Q: Do you have any comments about your own experience coming from the Federal Reserve to your current job?

A: The pace is dramatically different. In the Fed we tend to set up system committees and study things deliberately and carefully for many years. Here, we're faced with decisions daily that have to be made, and there is not the opportunity to give each issue the kind of scrutiny that we get within the Fed. But this is a fast and fun and exciting environment.

On the other hand, the two institutions have something in common in terms of the professionalism of the staff. Both have this sense that they are involved in significant enterprise, and the staff of both are really extraordinary.

Q: The administration's mid-session budget review due out soon will likely include a revised economic forecast estimating gross domestic product growth of 2.5 % this year, down from the original estimate of 3.1%. Do you see that being the case?

A: I don't know. It's going to be less than the 3.1%, and it's probably going to be more than 2%. but I don't know where we're going to come out on that. The key uncertainty is the second quarter. It's driving everybody crazy.

Q: It's going to be better than the first.

A: It's going to be better than the first, but the first was 0.7%, so that's not saying a lot. And you have these two terrible pieces of contradictory information.

Q: Do you, as policy adviser, feel frustrated with the slow pace of the economy? with the slow pace of the economy?

A: In the absence of the stimulus package, we have growth much below what we would want. Our goal is to get unemployment down, and you really need economic growth in excess of 2.5% to have it come down.

Q: What sectors do you expect to propel GDP growth in the months ahead, and what areas will remain soft?

A: I guess we see some pickup in consumer spending. Sales of cars and light trucks have been great, and our preliminary reading on retail sales looks good. Housing should continue to plug along.

Q: What about the soft sides?

A: I don't think we're going to have much investment in structures for a very long time. Many areas still have see-through office buildings and factories.

Q: What about the trade deficit?

A: Foreign countries are weak, and demand is weak for our exports. We hope that is going to bottom out some time next year, and then increased demand and export growth can be a source of strength.

Q: President Clinton said he expects low, interest rates to contribute as much as $100 billion in economic stimulus over the next year. But he said after that we will need other things to propel growth. Are you worried about a slowdown taking hold later next year?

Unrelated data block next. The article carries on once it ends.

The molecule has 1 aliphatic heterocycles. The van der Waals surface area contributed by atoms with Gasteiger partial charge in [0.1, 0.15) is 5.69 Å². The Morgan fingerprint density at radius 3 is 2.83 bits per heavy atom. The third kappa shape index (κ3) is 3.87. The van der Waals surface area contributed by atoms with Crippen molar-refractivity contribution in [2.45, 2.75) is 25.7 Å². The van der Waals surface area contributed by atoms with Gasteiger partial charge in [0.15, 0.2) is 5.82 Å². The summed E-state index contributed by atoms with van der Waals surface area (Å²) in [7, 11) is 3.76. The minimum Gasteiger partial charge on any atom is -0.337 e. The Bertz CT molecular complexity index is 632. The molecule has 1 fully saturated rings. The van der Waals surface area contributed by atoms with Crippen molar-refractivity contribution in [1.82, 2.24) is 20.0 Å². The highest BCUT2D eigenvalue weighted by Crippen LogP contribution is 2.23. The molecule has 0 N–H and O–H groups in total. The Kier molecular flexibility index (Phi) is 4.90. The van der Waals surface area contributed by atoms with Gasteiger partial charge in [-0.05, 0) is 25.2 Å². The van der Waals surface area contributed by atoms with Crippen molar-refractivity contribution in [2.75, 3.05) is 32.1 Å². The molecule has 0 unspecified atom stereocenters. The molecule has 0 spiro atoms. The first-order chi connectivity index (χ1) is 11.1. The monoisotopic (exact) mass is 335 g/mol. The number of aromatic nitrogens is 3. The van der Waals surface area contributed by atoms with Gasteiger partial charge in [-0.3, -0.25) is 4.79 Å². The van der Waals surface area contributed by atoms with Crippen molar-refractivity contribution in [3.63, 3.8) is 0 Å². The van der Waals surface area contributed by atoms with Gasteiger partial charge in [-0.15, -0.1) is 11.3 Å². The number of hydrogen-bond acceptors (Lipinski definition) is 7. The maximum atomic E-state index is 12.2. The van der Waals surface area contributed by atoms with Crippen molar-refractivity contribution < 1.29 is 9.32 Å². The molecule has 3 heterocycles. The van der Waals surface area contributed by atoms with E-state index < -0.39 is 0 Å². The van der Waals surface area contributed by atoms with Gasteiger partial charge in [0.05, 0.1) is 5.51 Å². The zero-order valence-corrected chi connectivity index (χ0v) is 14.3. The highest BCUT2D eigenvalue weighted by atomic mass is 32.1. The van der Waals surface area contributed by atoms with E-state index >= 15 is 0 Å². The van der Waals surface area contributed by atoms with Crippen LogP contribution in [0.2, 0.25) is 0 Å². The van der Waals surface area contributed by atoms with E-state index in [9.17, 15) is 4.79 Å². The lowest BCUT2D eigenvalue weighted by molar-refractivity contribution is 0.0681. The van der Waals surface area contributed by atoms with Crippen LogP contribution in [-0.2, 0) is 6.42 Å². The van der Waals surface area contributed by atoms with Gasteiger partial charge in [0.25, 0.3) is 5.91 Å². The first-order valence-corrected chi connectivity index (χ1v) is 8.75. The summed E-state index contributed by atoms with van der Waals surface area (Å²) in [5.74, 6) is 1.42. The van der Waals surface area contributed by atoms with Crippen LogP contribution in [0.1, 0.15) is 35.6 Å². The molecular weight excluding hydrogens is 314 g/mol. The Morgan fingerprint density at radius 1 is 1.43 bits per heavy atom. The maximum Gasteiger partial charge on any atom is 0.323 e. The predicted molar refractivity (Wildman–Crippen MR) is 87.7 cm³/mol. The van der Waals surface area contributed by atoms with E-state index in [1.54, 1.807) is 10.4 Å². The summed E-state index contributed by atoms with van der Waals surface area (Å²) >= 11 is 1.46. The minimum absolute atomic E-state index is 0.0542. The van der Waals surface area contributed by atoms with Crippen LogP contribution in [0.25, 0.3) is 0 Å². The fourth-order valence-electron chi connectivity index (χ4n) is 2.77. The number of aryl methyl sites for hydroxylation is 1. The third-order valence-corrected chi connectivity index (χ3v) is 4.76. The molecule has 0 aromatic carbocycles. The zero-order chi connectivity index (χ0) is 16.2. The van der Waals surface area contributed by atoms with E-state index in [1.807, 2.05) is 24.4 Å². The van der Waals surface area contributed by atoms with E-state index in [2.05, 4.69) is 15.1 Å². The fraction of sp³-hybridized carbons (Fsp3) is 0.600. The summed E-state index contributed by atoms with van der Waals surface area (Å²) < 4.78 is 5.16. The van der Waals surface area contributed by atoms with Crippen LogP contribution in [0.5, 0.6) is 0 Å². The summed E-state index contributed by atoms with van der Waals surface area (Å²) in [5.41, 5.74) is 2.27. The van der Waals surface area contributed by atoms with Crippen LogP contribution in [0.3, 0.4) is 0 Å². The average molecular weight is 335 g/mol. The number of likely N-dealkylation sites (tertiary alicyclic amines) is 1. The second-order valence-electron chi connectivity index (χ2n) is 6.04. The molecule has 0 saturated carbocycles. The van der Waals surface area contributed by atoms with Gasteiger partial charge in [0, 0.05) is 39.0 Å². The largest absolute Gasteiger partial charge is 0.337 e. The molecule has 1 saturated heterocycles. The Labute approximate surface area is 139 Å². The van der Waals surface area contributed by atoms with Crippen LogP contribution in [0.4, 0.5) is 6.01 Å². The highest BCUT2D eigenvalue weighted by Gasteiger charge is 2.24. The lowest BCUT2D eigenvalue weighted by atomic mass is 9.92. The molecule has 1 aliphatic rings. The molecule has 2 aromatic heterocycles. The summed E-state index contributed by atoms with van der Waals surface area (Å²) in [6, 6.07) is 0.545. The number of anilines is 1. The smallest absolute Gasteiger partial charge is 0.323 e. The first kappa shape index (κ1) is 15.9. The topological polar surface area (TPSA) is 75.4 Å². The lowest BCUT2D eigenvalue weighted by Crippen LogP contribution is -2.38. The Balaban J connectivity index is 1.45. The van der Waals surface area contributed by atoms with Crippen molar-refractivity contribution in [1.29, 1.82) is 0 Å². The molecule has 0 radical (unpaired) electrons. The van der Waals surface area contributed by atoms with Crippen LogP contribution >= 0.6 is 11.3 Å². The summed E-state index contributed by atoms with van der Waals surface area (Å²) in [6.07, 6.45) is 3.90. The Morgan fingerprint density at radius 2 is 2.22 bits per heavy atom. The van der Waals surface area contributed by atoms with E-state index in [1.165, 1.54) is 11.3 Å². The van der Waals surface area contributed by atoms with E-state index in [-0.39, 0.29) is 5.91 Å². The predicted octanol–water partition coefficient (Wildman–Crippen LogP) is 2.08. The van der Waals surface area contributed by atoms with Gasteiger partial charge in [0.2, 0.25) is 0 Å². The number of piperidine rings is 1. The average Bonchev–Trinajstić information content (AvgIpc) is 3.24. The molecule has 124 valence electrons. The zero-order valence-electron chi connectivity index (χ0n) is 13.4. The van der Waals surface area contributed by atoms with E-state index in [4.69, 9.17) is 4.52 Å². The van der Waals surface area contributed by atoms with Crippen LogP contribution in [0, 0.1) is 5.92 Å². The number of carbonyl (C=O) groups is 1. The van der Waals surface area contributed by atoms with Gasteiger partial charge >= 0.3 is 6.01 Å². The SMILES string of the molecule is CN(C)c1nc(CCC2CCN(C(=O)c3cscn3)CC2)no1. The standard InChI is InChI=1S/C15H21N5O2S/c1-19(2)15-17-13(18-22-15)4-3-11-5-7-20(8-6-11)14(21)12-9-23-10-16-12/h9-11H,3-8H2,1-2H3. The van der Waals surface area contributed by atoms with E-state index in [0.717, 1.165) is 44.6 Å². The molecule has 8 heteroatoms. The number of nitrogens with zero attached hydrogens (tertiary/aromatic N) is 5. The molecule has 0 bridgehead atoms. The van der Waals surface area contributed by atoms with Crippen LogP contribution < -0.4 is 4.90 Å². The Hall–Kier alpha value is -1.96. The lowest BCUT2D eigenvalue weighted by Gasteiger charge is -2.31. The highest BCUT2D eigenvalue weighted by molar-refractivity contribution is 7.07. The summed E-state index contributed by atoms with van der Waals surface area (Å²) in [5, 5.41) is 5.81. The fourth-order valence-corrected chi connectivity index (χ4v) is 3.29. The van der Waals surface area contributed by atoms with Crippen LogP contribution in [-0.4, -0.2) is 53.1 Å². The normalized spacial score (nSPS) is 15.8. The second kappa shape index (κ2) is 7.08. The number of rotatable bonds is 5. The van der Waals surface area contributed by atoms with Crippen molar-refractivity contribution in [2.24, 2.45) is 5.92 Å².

A: I think we're trying to do a complicated thing. We're trying to reduce the deficit and keep the economy growing at a steady pace over the next four or five years. We have seen a drop in long-term interest rates. My expectation is that we're not going to see rapid growth, but the hope is for slow and steady growth above 2.5% so that the unemployment rate steadily comes down.

Q: And that's with some recognition that the budget package in and of itself is a drag on economy growth, isn't it?

A: Deficit reduction is definitely contractionary, there's no two ways about it. But we have seen the decline in long-term rates, which has a stimulative effect by increasing consumption and reducing the cost of capital, which will stimulate investment.

Q: Do you view Fed policy as supportive of the administration's economic policies, or do you feel a slight tightening of monetary policy poses a risk to desirable growth?

A: There's been no tightening of short-term policy since we've undertaken this deficit reduction effort. The Fed has expressed support for this effort, and we've seen a significant drop in long-term rates. Therefore, we enjoy the favorable interest rate environment that we need to get this tough job done. The Fed did rattle its swords, but since then we have seen inflation come down. We've seen continued slack in labor markets. My expectation is inflation is going to remain low for the rest of the year. I don't think raising rates is going to be an issue.

Q: Given the high unemployment rate in the United States and in other industrial countries, do you believe it may be necessary to accept slightly higher inflation to create jobs?

A: As I understand the Fed's view on inflation -- and I endorse this, I think it's a very sensible thing -- they want a level of inflation that does not interfere with decisions. I think at the low rates we have, people can argue whether that level has been achieved or not.

Q: But do you think it might he necessary to accept slightly more inflation for more growth?

A: Everybody wants to have strong long-term growth. That means moderate inflation, because once you have inflation out of control, then the monetary authorities are forced to crack down. So no one wants to let inflation get out of control. But at this point, we are so far from any level that would put pressure on prices that we can easily grow more without having to worry about the trade-off between inflation and monetary policy.